The late Edgar Heilbronner, one of the great physical and organic chemists of the 20th century, had a particularly effective lecture. He started it as follows: "You know pretty much everything I am going to say. So let us begin with the questions." And up on the screen flashed the first question. The lecture continued in the same vein; Heilbronner’s carefully structured answers to just the right questions led to a fascinating
seminar, and a learning experience.
I thought of Edgar Heilbronner’s lecture as I read the Hellwich
and Siebert "Stereochemistry Workbook." In it are 191 graduated problems, along with succinct and clear solutions. One has to know a little stereochemical lore to begin with, for instance the priority rules of the CIP system. But otherwise everything is taught, in exemplary fashion, just through the progression of questions and answers. Complexities of naming coordination compounds, and dealing with chirality planes and axes are not
avoided. The examples grow increasingly challenging.
The success of this small volume lies in the fact it has a hidden narrative structure. Complexity is introduced in stages; solutions to the problems are attainable goals. One is drawn in, it is fun to go on. And the book is decorated with fascinating short stories of pharmaceutical design and utility. We have here a rare instance of a well-designed workbook that constructs a learning experience better than that found in most textbooks.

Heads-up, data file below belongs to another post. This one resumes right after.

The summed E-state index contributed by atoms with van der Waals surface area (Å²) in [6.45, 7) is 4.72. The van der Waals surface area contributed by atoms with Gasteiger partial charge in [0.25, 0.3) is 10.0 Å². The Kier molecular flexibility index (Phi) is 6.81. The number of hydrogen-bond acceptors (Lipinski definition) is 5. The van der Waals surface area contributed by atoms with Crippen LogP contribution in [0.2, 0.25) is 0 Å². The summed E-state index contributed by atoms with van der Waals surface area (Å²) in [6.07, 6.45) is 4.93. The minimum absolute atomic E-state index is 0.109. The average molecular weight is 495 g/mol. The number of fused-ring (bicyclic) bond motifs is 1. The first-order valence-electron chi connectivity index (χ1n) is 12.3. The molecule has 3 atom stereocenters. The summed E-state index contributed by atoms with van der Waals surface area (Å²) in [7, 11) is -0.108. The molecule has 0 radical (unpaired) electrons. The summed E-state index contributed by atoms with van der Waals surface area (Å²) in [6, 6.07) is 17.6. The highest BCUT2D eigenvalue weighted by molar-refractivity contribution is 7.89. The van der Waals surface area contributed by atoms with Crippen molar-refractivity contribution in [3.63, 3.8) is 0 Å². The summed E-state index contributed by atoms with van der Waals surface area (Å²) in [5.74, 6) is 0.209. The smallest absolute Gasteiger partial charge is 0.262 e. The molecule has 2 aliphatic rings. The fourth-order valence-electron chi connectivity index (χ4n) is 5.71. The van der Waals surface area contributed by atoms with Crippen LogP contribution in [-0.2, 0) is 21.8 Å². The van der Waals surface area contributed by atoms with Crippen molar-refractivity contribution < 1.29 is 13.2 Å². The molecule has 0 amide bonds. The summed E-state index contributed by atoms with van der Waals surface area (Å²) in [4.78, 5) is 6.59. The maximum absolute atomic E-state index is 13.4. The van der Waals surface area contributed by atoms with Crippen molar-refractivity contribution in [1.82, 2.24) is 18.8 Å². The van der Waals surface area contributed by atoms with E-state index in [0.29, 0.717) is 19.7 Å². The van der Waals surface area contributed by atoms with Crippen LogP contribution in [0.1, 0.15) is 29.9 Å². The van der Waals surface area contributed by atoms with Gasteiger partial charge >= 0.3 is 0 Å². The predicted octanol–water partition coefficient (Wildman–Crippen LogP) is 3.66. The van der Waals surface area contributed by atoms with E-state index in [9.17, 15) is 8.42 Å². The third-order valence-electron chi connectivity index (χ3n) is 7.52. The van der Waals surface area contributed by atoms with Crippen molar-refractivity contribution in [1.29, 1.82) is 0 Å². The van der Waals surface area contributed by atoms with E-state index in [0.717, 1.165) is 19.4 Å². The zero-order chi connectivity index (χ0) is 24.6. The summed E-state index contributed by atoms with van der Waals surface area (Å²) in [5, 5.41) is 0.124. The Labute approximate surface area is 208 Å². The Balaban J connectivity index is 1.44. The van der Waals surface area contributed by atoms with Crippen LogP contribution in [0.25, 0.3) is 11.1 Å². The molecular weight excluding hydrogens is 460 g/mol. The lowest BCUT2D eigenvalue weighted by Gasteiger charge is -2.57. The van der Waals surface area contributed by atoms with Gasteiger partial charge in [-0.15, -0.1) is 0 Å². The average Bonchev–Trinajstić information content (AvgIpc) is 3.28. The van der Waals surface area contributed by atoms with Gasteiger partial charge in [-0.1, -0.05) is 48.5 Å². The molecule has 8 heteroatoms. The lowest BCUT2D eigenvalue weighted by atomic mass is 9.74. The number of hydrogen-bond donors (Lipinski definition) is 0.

What more would I want to see in it? The ordinary (of reasonable Lewis structures, normal bond lengths, moderate temperature [T less than ~100 °C]) which is the province of the beautiful compounds that are discussed in this book, needs to be defined. The ordinary is not diminished by what constrains it, for the fantastic variety the normal world generates suffices. But it is good to be aware of just what the assumptions are.
Let me give an example. In one problem, a set of isomers of a bicyclic compound (cyclothiazide) is eliminated from discussion because a bridge can be formed only by cis fusion. In another example, two isomers of a [CoCl2(H2NNH2)(PPh3)2] complex are said to be not possible, those where the H2NNH2 would bridge trans-positions on the octahedral metal. Indeed, both statements make sense, but it would be interesting to mention why they are true (strain, the long N–N bond necessary). And how it is in the nature of chemists to subvert the impossible, and what ingenious molecules might do if there is no option but the energetically costly impossible.
"Stereochemistry Workbook," one of the most effective pedagogical texts I’ve encountered, re-emphasizes the fundamental role of geometry in chemistry. Molecules have shapes. The logic of isomerism, in all its manifestations, the life-and-death-determining necessity of describing three-dimensional geometry, our representational struggles to do so – these define the beauty of chemistry.
(Roald Hoffmann, Cornell University, Beilstein Journal of Organic Chemistry 2009, 5, No. 38)